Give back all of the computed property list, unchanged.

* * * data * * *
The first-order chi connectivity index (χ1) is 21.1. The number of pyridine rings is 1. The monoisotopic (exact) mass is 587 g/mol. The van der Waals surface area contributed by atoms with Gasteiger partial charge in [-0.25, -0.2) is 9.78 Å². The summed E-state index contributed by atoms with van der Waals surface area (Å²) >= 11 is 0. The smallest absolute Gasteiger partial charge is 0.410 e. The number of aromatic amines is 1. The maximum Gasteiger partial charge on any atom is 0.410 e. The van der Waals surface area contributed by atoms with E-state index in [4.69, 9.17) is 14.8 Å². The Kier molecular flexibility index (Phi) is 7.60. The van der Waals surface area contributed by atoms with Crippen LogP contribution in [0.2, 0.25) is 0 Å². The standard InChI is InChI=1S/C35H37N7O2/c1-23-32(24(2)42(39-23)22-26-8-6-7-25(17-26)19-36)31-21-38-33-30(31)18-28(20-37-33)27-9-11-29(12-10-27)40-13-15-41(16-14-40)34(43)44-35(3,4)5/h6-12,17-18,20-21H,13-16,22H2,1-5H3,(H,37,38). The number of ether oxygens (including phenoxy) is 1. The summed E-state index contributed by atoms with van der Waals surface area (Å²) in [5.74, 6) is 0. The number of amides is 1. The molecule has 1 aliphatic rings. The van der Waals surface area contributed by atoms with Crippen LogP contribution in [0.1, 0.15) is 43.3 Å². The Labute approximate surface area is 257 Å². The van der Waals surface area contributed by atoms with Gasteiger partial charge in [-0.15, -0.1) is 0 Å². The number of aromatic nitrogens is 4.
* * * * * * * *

The first-order chi connectivity index (χ1) is 21.1. The number of pyridine rings is 1. The monoisotopic (exact) mass is 587 g/mol. The van der Waals surface area contributed by atoms with Gasteiger partial charge in [-0.25, -0.2) is 9.78 Å². The summed E-state index contributed by atoms with van der Waals surface area (Å²) >= 11 is 0. The smallest absolute Gasteiger partial charge is 0.410 e. The number of aromatic amines is 1. The maximum Gasteiger partial charge on any atom is 0.410 e. The van der Waals surface area contributed by atoms with E-state index in [4.69, 9.17) is 14.8 Å². The Kier molecular flexibility index (Phi) is 7.60. The van der Waals surface area contributed by atoms with Crippen LogP contribution in [0.2, 0.25) is 0 Å². The standard InChI is InChI=1S/C35H37N7O2/c1-23-32(24(2)42(39-23)22-26-8-6-7-25(17-26)19-36)31-21-38-33-30(31)18-28(20-37-33)27-9-11-29(12-10-27)40-13-15-41(16-14-40)34(43)44-35(3,4)5/h6-12,17-18,20-21H,13-16,22H2,1-5H3,(H,37,38). The number of ether oxygens (including phenoxy) is 1. The summed E-state index contributed by atoms with van der Waals surface area (Å²) in [5.74, 6) is 0. The number of amides is 1. The molecule has 1 aliphatic rings. The van der Waals surface area contributed by atoms with Crippen LogP contribution in [0.1, 0.15) is 43.3 Å². The Labute approximate surface area is 257 Å². The van der Waals surface area contributed by atoms with Gasteiger partial charge in [-0.15, -0.1) is 0 Å². The number of aromatic nitrogens is 4.